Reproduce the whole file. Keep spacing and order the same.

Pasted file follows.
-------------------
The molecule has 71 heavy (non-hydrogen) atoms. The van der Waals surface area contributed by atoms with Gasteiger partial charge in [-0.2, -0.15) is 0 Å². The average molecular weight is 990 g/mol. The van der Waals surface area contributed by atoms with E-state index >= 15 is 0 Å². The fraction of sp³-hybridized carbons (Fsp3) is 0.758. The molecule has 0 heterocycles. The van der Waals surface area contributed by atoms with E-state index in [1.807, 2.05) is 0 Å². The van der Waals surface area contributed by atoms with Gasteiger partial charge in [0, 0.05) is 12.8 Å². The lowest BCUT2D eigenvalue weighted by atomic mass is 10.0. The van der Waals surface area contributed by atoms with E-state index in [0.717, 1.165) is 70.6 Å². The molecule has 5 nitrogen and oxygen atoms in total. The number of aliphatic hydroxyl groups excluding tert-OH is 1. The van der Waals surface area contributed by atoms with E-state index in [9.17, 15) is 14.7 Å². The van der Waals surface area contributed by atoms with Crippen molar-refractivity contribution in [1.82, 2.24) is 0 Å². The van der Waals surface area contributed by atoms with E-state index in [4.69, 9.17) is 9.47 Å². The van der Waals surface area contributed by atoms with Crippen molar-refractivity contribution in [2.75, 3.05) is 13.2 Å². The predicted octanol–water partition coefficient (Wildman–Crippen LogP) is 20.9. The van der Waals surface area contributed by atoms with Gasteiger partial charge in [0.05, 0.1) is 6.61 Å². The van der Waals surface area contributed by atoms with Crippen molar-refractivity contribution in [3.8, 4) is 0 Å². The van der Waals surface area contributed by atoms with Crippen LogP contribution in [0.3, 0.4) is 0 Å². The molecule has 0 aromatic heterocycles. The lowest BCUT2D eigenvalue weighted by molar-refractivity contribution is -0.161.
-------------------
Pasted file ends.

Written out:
The molecule has 71 heavy (non-hydrogen) atoms. The van der Waals surface area contributed by atoms with Gasteiger partial charge in [-0.2, -0.15) is 0 Å². The average molecular weight is 990 g/mol. The van der Waals surface area contributed by atoms with E-state index >= 15 is 0 Å². The fraction of sp³-hybridized carbons (Fsp3) is 0.758. The molecule has 0 heterocycles. The van der Waals surface area contributed by atoms with E-state index in [1.807, 2.05) is 0 Å². The van der Waals surface area contributed by atoms with Gasteiger partial charge in [0, 0.05) is 12.8 Å². The lowest BCUT2D eigenvalue weighted by atomic mass is 10.0. The van der Waals surface area contributed by atoms with E-state index in [0.717, 1.165) is 70.6 Å². The molecule has 5 nitrogen and oxygen atoms in total. The number of aliphatic hydroxyl groups excluding tert-OH is 1. The van der Waals surface area contributed by atoms with E-state index in [9.17, 15) is 14.7 Å². The van der Waals surface area contributed by atoms with Crippen molar-refractivity contribution in [1.82, 2.24) is 0 Å². The van der Waals surface area contributed by atoms with E-state index in [4.69, 9.17) is 9.47 Å². The van der Waals surface area contributed by atoms with Crippen molar-refractivity contribution in [2.75, 3.05) is 13.2 Å². The predicted octanol–water partition coefficient (Wildman–Crippen LogP) is 20.9. The van der Waals surface area contributed by atoms with Gasteiger partial charge in [0.05, 0.1) is 6.61 Å². The van der Waals surface area contributed by atoms with Crippen molar-refractivity contribution in [3.8, 4) is 0 Å². The van der Waals surface area contributed by atoms with Crippen LogP contribution in [0.3, 0.4) is 0 Å². The molecule has 0 aromatic heterocycles. The lowest BCUT2D eigenvalue weighted by molar-refractivity contribution is -0.161.